The owner of a Metro Vancouver farm where 42 workers were taken to hospital for possible carbon monoxide exposure says they have been discharged.
John Newell, chief operating officer at Windset Farms of Delta, B.C., says all his workers are safe.
"No one is in the hospital anymore," he said. "They're all OK and I believe the last couple of people were taken home by our team from one of the hospitals involved at about 1:30 in the morning … I'm just so happy that everyone is safe."
WorkSafeBC, which is investigating the incident, said six workers had carbon monoxide exposure.
They are all seasonal workers from Guatemala and Mexico, and live on the farm.
They were washing the greenhouse with pressure washers to prepare for winter planting when the incident occurred, Newell said.
He said farm staff immediately called first responders.
Treatment in hyperbaric chambers
Linda Lupini, executive vice-president of BC Emergency Health Services, said first responders arrived on scene with the understanding that some of the patients had been exposed to some chemical.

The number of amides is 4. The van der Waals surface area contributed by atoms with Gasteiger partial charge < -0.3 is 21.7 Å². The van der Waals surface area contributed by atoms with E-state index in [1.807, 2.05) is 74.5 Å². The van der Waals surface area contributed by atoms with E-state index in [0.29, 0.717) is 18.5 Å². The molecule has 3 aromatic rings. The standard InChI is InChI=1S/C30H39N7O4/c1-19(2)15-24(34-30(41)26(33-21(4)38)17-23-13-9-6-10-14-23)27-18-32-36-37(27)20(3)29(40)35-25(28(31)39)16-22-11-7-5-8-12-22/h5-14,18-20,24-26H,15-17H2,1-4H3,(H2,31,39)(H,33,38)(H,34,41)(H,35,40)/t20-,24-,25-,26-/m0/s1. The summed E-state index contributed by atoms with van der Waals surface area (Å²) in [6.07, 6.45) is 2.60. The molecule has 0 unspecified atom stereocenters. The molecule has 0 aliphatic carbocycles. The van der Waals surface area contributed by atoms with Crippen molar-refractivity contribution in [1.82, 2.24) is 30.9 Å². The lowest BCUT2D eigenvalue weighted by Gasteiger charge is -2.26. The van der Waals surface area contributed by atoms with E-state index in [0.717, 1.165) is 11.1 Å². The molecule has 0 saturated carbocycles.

"We have a very strict protocol for those kinds of situations," Lupini said.
Once first responders figured out it was carbon monoxide exposure, they assessed people's symptoms and directed them to specific neighbouring hospitals according to what treatment they required.
Carbon monoxide exposure can cause headaches, nausea, vomiting, dizziness and disorientation, and eventually death. The treatment is to breathe pure oxygen, which may be administered within a hyperbaric chamber.
Lupini said 10 workers with more severe symptoms were taken by ambulance and the remaining 32 workers were taken by bus to different hospitals in the surrounding area.
She said she believed all 42 workers had been released, but some of the patients will have to receive followup treatment.
Cause still under investigation
Newell said he isn't sure what caused the incident.
"We've never, ever experienced anything like this before. We take extreme precautions and have a very, very safe work environment," he said.
"The venting of the greenhouse was obviously a problem for last night."
Irene Lanzinger, president of the B.C. Federation of Labour, said the investigation will look at whether the regulations were followed properly, as well as examine what more can be done to protect farm workers.
"Farm work is dangerous work," she said. "One of the things that we've been very active in calling for is random inspections of farms and increased inspections so that we can find these problems out before they cause the injury of workers."
Trish Chernecki from WorkSafeBC said carbon monoxide levels have returned to normal in the greenhouse.
Newell said his workers have been cleared to return to work on Monday.
To hear more, click on the audio link below: